arbiter

noun
ar·​bi·​ter | \ ˈär-bə-tər \

Definition of arbiter

1 : a person with power to decide a dispute : judge The mayor will act as the final arbiter in any dispute between board members.
2 : a person or agency whose judgment or opinion is considered authoritative arbiters of taste

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Are arbiter and arbitration arbitrary?

A large portion of the words we use today come from Latin roots. Many of these words retain a meaning that is closely related to their Latin ancestor, although sometimes they will drift a considerable distance from their roots (sinister, for instance, had the meaning of “on the left side” in Latin, but also meant “unlucky, inauspicious”). In some instances, a single Latin word will give rise to multiple words in English, some of which have strayed in meaning, and others which have not.

An example of this may be found in our word arbiter. We trace it to the Latin root with the same spelling, arbiter, meaning “eyewitness, onlooker, person appointed to settle a dispute.” A number of English words stem from the Latin arbiter, many of which have to do with judging or being a judge. An arbiter is a judge, and arbitration is the act of judging, or serving as an arbiter. Yet the most common meaning of arbitrary is “existing or coming about seemingly at random or by chance or as a capricious and unreasonable act of will,” which seems to be quite a bit different in meaning from the other two words. Arbitrary does indeed come from the same Latin root, and its oldest meaning in English was “depending on choice or discretion particularly regarding the decision of a judge or a tribunal.” But over time it developed additional senses that are somewhat removed from that initial meaning.

Examples of arbiter in a Sentence

Recent Examples on the Web

As the committee’s senior Democrat, Dianne Feinstein would become arbiter of the federal judiciary. Daniel Henninger, WSJ, "High Noon for Judge Kavanaugh," 3 Oct. 2018 These clever little bags were dreamed up by sisters Giulia and Camilla Venturini and have quickly become the go-to accessory for young arbiters of style like model Paloma Elsesser and photographer Petra Collins. Brooke Bobb, Vogue, "9 Celebrity-Approved Fashion Labels That Made It Big in 2018," 20 Dec. 2018 While these arbiters of design work fiercely to create dream homes, there’s never a shortage of hilarity, sass, and an unpretentious playfulness that fuels their relationships with the homeowners and each other. Lucia Tonelli, ELLE Decor, "The Original 'Queer Eye' Stars Reunite For TV's Most Stylish Home Makeover Show," 19 Oct. 2018 In our view, this is the way all computer and smartphone platforms should provide security, rather than entrusting one monopoly app store as the arbiter of what software users are allowed to obtain. Nick Statt, The Verge, "Fortnite for Android will ditch Google Play Store for Epic’s website," 3 Aug. 2018 Wintour is seen as the most influential arbiter of American fashion. BostonGlobe.com, "In tearful interview, Harvey Weinstein’s wife says she was ‘so naive’," 10 May 2018 An impartial arbiter then decides which price is the right one and issues a decision. Sarah Kliff, Vox, "More and more senators want to end surprise ER bills. Here’s the newest plan.," 29 Oct. 2018 Are social networks the new arbiters of who can be amplified? Ted Anthony, The Seattle Times, "In chaotic era, conference aims to amplify 1st Amendment," 23 Oct. 2018 Wu is an arbiter of glamour and ladylike sophistication, a designer who has created iconic red carpet gowns and one very special inauguration dress. Brooke Bobb, Vogue, "Jason Wu Is Launching a Denim Collection With the Help of 3x1," 12 Sep. 2018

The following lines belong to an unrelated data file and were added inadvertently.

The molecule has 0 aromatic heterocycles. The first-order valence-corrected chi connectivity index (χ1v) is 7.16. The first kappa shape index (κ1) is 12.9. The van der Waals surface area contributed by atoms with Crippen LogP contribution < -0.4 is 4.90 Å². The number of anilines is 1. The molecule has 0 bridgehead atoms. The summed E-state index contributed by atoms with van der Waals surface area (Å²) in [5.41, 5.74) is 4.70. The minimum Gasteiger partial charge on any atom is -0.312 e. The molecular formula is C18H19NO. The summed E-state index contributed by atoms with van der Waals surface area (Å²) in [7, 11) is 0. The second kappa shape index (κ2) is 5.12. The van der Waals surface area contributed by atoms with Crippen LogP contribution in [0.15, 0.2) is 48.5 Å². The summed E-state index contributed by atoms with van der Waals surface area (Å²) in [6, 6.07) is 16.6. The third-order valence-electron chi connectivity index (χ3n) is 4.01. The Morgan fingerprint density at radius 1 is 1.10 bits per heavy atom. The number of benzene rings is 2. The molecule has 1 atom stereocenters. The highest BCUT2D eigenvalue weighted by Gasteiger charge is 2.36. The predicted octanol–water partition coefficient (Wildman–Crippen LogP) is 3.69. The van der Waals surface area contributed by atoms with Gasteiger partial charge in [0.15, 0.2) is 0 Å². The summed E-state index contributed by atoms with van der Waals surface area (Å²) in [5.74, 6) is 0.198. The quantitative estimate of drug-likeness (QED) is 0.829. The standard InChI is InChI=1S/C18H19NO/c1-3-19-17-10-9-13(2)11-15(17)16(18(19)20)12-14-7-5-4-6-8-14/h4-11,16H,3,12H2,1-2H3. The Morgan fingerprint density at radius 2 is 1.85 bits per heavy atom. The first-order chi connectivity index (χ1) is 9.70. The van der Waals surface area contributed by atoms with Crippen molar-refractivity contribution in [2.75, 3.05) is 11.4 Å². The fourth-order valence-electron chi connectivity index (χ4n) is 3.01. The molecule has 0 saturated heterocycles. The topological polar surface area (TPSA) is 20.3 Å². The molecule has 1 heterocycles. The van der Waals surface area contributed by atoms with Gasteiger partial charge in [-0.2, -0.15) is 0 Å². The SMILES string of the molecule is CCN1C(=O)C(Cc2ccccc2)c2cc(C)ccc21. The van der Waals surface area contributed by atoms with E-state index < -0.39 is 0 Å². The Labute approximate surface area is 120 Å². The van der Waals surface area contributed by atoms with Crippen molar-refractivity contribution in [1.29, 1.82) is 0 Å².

These example sentences are selected automatically from various online news sources to reflect current usage of the word 'arbiter.' Views expressed in the examples do not represent the opinion of Merriam-Webster or its editors. Send us feedback.

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First Known Use of arbiter

14th century, in the meaning defined at sense 1

History and Etymology for arbiter

Middle English arbitour, arbitre, borrowed from Anglo-French, borrowed from Latin arbiter "eyewitness, onlooker, person appointed to settle a dispute," perhaps, if going back to *ad-biteros, from ad- ad- + *-biteros, derivative from a base *-bit- akin to bītere, baetere, bētere "to go," of obscure origin

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Statistics for arbiter

Last Updated

16 Jan 2019

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Time Traveler for arbiter

The first known use of arbiter was in the 14th century

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More Definitions for arbiter

arbiter

noun
ar·​bi·​ter | \ ˈär-bə-tər \

Legal Definition of arbiter

History and Etymology for arbiter

Latin, onlooker, arbitrator

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More from Merriam-Webster on arbiter

Thesaurus: All synonyms and antonyms for arbiter

Spanish Central: Translation of arbiter

Nglish: Translation of arbiter for Spanish Speakers

Britannica English: Translation of arbiter for Arabic Speakers

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